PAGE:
It was a hazy day and the sun was just starting to burn off the clouds. I hadn’t seen my friend in a while. She started to tell me a crazy story about her mom and how her mom was losing her memory. She said at first her mom couldn’t remember little things, like where her phone was, but those things started to morph into bigger things, like her mom losing her passport when she was traveling. My friend was very worried. And of course her mom is scared. And I would feel exactly the same. They don’t know where to go next.
Written as a poem, it might become:
So what lesson did poetry teach prose? Although I might not choose to publish this piece as a poem, stripping it down into all but the essential in order to form a poem becomes a powerful revision move. I can see places where I was editorializing, where some of the original details don’t really add meaning and aren’t necessary to the piece of writing.
When moving from a poetry unit to a different writing unit, one might remind writers to consider what is needed for clarity and meaning, and to strip away the inessential.
Happy Poetry Month! We invite you to share some of the poetry you and your students are writing in the comments sections of our posts.
11 thoughts on “Celebrating Poetry: Starting with Interpretation and Ending with Universal Writing Lessons ”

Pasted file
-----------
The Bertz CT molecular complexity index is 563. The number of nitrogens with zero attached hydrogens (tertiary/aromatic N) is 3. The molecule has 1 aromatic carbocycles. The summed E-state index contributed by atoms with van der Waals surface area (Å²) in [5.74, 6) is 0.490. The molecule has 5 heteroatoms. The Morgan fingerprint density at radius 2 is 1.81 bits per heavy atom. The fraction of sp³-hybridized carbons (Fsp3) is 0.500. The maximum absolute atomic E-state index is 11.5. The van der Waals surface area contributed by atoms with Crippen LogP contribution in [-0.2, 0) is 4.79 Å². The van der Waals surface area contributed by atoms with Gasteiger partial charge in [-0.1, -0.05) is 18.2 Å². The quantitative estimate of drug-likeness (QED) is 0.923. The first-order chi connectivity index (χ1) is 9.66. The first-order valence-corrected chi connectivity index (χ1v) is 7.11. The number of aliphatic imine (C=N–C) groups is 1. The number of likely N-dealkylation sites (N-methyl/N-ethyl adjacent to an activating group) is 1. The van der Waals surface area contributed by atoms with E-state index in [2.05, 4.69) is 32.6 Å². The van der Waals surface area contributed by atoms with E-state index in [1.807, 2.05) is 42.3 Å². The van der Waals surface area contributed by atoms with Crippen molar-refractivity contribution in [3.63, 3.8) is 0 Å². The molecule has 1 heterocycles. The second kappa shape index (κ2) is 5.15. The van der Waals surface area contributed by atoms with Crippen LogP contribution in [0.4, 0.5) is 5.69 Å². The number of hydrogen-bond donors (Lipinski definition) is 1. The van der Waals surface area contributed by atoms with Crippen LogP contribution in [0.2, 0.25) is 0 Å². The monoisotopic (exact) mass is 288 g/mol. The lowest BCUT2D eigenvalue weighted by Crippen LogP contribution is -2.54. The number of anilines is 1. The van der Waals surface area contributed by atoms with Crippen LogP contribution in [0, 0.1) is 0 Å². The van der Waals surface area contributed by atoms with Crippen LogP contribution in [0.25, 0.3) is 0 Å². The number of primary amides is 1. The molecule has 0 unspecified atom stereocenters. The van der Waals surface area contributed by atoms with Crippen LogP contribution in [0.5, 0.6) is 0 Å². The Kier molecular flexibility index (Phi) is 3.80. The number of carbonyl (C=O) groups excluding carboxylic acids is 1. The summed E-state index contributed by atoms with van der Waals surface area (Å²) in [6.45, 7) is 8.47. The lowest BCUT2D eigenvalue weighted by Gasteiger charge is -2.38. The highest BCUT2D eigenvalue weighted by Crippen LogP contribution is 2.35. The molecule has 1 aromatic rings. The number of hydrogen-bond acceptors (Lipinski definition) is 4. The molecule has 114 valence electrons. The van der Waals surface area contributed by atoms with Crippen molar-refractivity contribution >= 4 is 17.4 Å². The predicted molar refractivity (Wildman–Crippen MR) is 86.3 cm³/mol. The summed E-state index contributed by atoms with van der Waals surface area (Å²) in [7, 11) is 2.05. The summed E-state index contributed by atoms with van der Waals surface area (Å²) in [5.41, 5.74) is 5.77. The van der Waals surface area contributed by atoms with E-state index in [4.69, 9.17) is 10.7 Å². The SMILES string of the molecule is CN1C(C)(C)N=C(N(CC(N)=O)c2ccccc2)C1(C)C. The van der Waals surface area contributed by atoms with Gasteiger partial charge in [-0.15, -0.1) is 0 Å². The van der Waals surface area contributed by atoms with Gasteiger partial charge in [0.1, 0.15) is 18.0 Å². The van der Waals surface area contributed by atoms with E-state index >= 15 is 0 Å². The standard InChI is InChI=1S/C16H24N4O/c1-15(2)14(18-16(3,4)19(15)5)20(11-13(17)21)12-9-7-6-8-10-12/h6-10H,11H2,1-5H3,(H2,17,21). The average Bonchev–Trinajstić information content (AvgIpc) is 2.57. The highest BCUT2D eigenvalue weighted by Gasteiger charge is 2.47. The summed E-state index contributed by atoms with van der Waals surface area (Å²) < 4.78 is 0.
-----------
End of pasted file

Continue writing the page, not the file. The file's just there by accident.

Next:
Totally borrowing the revision idea for my lessons with Grade 3 poets! Thanks! 🙂
Oh good! Would love to know how it goes.
I love the idea of stripping things down. Makes me realize what I really meant. What things hide in between all of the extra unnecessary items.
So true! So often the real meaning gets bogged down. Or, we don’t know what it is ourselves until we try to strip away the inessential.
There is so much I am taking away from this post, Anna. Thank you!
I have to start another round of revisions with my picture book since I’m getting ready to send it around to a few people (not agents yet!). I will try out Howe’s advice. Stripping away for clarity and meaning might help me get my word count down.
James Howe is brilliant! It’s so exciting that you are that far along in your manuscript.
Happy Poetry Month, Anna! I love your suggestion to strip away all but the essentials of a piece of writing as a revision tool. So smart!
It’s been such an amazing unit so far! I can’t wait to see what the kids show next!
There are so many wonderful poems from your class already – it was hard to choose just one!
I love taking prose and crossing out. I think it is a magnificent way to say what you want without all the extra words. It amazes me what I am able to take out when I do this. I have had students do this as well. It is nice to start with a story or piece of writing they already have on hand and go from there. I LOVE the chart your friend made. Visually it is great, and I must say I love adding sticky notes to charts. But, it also says a lot without saying too much, kind of like a poem! 🙂
You are making me think about so many possibilities for poetry to inform prose and vice versa, Betsy. Mining past writing for poem ideas would be great too.
And yes, Jody’s chart is awesome. I should say – her CHARTS because they always are. I hope to post more!